But did you notice that there was never any comparison to show what happens to this same lady’s metabolism if she ate a meal prepared from ingredients that aren’t on the list of negative-calorie foods? Ever wonder why not?
What Science Says About Negative Calorie Foods
If you search for scientific studies that prove some foods have a negative-calorie impact, you’re going to have a tough time finding any. What you will discover is that evidence-based discussions of negative-calorie foods like carrot sticks explain that your body does use some calories to digest food.
Your body needs about 5-15% of the calories you eat to break down the foods you eat and to make use of their nutrients. That applies to all the foods you eat, not just the ones that are high in water and fibre and low in fat. And a far greater percentage of your daily calorie intake goes to cover physical activity and your basic metabolic rate, or BMR.
Never mind, though! The dieters have always wanted to hear stuff like this. It makes you feel better about eating platters of rabbit food and curdled milk. It rewards you for passing up the foods you really wanted to eat, in favour of the carrot sticks or the trendy cabbage soup. And as far back as the 70s, myths like this have made all of us little girls feel there was at least one “safe” food that we wouldn’t be chastised for eating when our bodies were hungry.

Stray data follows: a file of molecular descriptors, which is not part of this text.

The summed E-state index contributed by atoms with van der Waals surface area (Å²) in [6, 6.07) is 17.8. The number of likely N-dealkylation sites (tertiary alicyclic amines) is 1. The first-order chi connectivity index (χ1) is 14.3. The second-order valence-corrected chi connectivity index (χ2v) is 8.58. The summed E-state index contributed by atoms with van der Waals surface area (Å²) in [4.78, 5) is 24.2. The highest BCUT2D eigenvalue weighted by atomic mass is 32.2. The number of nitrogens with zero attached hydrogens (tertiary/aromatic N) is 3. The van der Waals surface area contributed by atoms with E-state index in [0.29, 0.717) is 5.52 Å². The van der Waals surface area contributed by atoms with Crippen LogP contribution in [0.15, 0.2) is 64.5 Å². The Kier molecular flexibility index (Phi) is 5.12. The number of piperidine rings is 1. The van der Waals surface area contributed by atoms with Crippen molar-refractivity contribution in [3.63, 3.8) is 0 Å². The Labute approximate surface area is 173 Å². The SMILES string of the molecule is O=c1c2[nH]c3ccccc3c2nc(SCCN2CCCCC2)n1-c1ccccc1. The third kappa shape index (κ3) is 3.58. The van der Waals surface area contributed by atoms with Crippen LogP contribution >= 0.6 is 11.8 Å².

The Truth About Calories and Carrots
Despite all the hype, those carrot sticks really are good for you. A medium carrot has just 25 calories – a bit more than legend had it in the 70s, but still very reasonable. It has just the teensiest amount of polyunsaturated fat, no cholesterol or trans fat, and low sodium. It also supplies enough vitamin A for two whole days!
Carrots are a source of calcium, potassium, magnesium, iron, and vitamins C and B6. And one medium carrot fulfills the daily requirement that we eat one dark orange vegetable or fruit.
Carrots are one of the least expensive vegetables on your grocer’s shelf. They are versatile and they store well, and they are really easy to prepare. Raw carrots are the easiest, of course. Just wash them well and cut off the ends before eating (keep these for your soup bag, instead of throwing them away.) There’s no need to peel them unless the skins are really thick and nasty.
Preparing Carrot Sticks Ahead of Time
Carrot sticks are a great thing to have in your fridge. If they’re already prepared, you’ll be more likely to reach for them instead of an unhealthy snack like chips. And your kids are more likely to pack them in their school lunches or to grab a handful when they’re hungry after school.
Some people worry that cutting carrots ahead of time will rob the carrots of vital nutrients. But actually, it’s not that bad. Prepare what you need for a few days at a time and store carrot sticks and other cut vegetables in an airtight container in the fridge. As long as you keep your carrots cool, and away from water and light, they’ll hold their nutrients pretty well.